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GOP primary elections use flawed math to pick nominees

Ismar Volić, Wellesley College, The Conversation on

Published in News & Features

Republicans around the country are picking a nominee to run for president. However, their process – designed and run by the party, not government officials – is a mess of flawed mathematics that can end up delivering a result that’s in conflict with the person most voters actually support.

As a mathematics professor and co-founder of the Institute for Mathematics and Democracy, I watched this contradictory process play out in 2016, shaping the political landscape ever since. Elements of it are visible again in 2024.

There are many ways bad mathematics interferes with our democracy, as I explain in my forthcoming book, “Making Democracy Count: How Mathematics Improves Voting, Electoral Maps, and Representation.” Here’s how the Republican primaries can manage to defy democratic ideals and deliver a nominee even though most voters prefer someone else:

In 2016, former President Donald Trump became the Republican choice, having won 44.9% of the votes cast in primaries. That was nearly twice the share of votes won by the runner-up, Ted Cruz, who had 25.1% of the primary votes.

But during primary season, polls suggested that in head-to-head primaries, Trump would have lost not only to Cruz, but also to third-place Republican finisher John Kasich and Marco Rubio, who placed fourth.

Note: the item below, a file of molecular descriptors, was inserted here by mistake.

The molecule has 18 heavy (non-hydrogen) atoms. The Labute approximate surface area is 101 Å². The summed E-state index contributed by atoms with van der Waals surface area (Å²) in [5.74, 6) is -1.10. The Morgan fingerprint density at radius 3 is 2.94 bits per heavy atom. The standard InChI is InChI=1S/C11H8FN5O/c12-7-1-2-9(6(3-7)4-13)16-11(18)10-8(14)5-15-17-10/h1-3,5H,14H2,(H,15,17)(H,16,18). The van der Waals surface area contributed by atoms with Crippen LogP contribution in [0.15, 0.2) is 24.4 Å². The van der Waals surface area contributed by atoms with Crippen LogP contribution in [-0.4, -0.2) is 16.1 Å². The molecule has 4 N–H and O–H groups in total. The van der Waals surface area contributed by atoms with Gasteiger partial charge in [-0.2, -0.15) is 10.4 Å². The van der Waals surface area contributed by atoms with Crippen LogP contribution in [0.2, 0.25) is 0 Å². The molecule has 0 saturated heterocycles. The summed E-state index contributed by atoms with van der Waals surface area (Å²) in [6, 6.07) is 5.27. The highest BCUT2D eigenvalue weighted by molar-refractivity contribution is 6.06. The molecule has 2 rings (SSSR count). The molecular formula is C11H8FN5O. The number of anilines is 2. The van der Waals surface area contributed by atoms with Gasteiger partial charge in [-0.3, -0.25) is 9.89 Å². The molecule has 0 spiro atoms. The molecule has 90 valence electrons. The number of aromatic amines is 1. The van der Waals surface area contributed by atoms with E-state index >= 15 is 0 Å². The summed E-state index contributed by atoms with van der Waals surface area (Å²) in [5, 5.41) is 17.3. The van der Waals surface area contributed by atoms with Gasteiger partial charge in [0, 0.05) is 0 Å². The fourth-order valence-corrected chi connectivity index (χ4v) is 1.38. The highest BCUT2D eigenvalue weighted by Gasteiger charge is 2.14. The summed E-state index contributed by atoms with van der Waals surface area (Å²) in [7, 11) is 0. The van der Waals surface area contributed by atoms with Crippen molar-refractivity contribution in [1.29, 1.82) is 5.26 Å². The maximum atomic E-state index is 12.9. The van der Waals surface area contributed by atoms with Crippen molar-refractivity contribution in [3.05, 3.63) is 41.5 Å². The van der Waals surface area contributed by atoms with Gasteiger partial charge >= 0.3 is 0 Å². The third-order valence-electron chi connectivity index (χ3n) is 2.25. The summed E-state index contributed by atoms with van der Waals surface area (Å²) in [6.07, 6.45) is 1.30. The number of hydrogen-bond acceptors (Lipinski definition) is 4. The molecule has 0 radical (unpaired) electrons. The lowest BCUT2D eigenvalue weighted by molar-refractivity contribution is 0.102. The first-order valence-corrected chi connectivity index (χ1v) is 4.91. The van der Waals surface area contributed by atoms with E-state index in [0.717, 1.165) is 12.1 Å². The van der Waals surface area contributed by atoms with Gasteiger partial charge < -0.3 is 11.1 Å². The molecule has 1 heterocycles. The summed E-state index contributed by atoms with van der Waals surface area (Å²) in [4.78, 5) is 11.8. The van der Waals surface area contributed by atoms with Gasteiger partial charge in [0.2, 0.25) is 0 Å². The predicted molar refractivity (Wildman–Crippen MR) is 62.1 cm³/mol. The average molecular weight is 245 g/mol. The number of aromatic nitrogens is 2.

In other words, a majority of Republican voters preferred Cruz, Kasich and Rubio to Trump. But none of the three took the lead because of the party’s nomination system, which assigned Trump 58.3% of the delegates at the Republican National Convention – the formal process by which the nominee is selected.

The Republican Party says its primaries are meant to encourage proportional assignment of delegates to candidates. So if a candidate wins, say, 40% of the votes, she should win as close to 40% of the delegates as possible.

This sounds reasonable, and it aligns with most people’s notion of fairness. For primaries taking place before March 15, the Republican Party mandates proportional allocation, but with lots of exceptions that can effectively turn the election into winner-take-all or winner-take-most. After March 15, the exceptions become the norm, pulling the outcome further from proportional representation.

The Democratic Party has a more centralized system and mandates proportionality for all its primaries.

The process begins with the states each receiving a number of delegates that will later be assigned to candidates.

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